Nutritional Pearls: Not All Fats Are Created Equal
Jeanette is a 33-year-old overweight woman struggling to lose weight. She has recently begun exploring low-fat diets as an option for her weight loss efforts, and asks if you think cutting fat out of her diet is a good way to get healthier.
(Answer and discussion on next page)
Dr. Gourmet is the definitive health and nutrition web resource for both physicians and patients with evidence-based resources including special diets for coumadin users, patients with GERD/acid reflux, celiac disease, type 2 diabetes, low sodium diets (1500 mg/d), and lactose intolerance.
Timothy S. Harlan, MD, is a board-certified internist and professional chef who translates the Mediterranean diet for the American kitchen with familiar, healthy recipes. He is an assistant dean for clinical services, executive director of The Goldring Center for Culinary Medicine, and associate professor of medicine at Tulane University in New Orleans.
Answer: Not all fats are bad, and choosing the right types of fats can be extremely beneficial.
For a long time, low-fat diets were all the rage. They were supposed to help your patients lose weight, improve their cholesterol scores, and help them avoid heart disease. Fortunately, in the last few years there's been a wealth of well-designed research showing that not all fats are bad for you: Indeed, some are definitely good for you. Transfats? Definitely bad. Omega-3 fatty acids? Definitely good.
A team at Harvard's Medical School, School of Public Health, and the Brigham and Women's Hospital in Boston looked at the associations between intake of various types of dietary fats and mortality, not just from all causes but also from more-specific causes like heart disease, cancer, neurodegenerative disorders, and respiratory diseases.
For their analysis, they utilized data from the Nurses' Health Study (NHS) and the Health Professionals Follow-up Study (HPFS). The data used from the NHS included semiannual dietary questionnaires from over 83,000 women participating, starting in 1980 and continuing through 2012. The data from the HPFS included similar dietary questionnaires, also administered every 2 years, from over 42,000 men starting in 1986 and continuing through 2012. Those with diagnosed heart disease, cancer, or type 1 or type 2 diabetes at the start of the study were excluded from this analysis.
The authors analyzed the participants' dietary records and determined the individuals' intake of total fat, trans-fats, saturated fat, polyunsaturated fat, and monounsaturated fat. They also broke out the poly- and mono-unsaturated fats into subtypes, including omega-3 and omega-6 fatty acids as well as specifying the source (from fish and shellfish or otherwise) of those omega-3 and -6 fatty acids.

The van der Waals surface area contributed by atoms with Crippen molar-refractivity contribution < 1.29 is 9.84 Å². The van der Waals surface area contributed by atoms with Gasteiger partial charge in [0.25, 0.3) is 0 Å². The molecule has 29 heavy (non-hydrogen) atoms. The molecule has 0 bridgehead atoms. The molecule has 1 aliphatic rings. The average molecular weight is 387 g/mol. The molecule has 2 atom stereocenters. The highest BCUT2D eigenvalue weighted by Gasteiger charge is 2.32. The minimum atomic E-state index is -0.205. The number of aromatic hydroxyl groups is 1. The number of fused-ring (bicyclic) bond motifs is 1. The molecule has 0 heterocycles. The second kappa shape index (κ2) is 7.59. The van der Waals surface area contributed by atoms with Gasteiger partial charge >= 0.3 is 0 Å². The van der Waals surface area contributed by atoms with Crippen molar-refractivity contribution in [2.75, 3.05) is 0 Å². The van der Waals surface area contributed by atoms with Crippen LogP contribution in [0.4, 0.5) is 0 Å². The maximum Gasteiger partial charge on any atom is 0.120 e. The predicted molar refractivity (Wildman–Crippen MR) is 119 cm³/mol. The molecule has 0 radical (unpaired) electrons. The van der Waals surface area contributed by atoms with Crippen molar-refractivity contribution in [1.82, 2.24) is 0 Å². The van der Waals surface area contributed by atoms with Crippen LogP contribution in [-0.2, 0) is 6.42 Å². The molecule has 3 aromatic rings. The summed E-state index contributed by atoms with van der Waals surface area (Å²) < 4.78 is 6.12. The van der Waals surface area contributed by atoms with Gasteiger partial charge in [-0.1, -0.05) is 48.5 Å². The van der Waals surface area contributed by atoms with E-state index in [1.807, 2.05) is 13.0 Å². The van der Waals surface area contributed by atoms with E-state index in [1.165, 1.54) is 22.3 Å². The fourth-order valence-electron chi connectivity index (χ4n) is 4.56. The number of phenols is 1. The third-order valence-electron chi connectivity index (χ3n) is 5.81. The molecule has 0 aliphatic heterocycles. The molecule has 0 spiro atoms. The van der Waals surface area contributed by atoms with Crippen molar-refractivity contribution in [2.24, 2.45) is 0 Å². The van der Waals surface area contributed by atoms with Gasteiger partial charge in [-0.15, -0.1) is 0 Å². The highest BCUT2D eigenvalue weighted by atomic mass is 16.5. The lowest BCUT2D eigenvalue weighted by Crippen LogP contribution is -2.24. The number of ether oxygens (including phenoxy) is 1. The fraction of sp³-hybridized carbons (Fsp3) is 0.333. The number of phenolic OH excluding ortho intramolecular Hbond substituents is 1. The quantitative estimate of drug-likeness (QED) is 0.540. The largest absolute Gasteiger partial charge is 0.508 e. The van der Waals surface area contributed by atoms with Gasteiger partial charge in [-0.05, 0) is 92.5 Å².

The fat intake of those who died from various causes was then compared with those who did not. Those with the highest quintile of total fat intake had a 13% greater risk of all-cause mortality—but those with the highest quintile of polyunsaturated and monounsaturated fats were 19% and 11% less likely, respectively. Similarly, higher saturated fat intake meant a greater risk of death from cancer (about 7% higher), while higher total fat intake substantially increased the risk of death from respiratory diseases by a whopping 56%. Greater levels of polyunsaturated and monounsaturated fats, on the other hand, meant lower risk of death from neurodegenerative and respiratory disorders.
The researchers went a step further and modeled the outcomes if the participants had replaced just 5% of the calories they consumed from saturated fats with the same number of calories from polyunsaturated or monounsaturated fats. Switching from a saturated fat to a polyunsaturated fat meant a 27% drop in all-cause mortality as well as a lower risk of death from heart disease, cancer, and neurodegenerative disorders, while switching to monounsaturated fats cut the risk of death from neurodegenerative disorders by 29%.
What’s the “Take-Home”?
This study's strengths include its large sample size, multiple measures of dietary intake, and its length, making its conclusions very strong indeed. That said, this is an observational study, so it does not show causality—just association. Still, it's consistent with research we've seen elsewhere. It's important for your patients to understand that not all fats are bad for them and that choosing the right types of fats can be extremely beneficial.
Wang DD, Li Y, Chiuve SE, et al. Association of specific dietary fats with total and cause-specific mortality. JAMA Intern Med. 2016;176(8):1134-1145.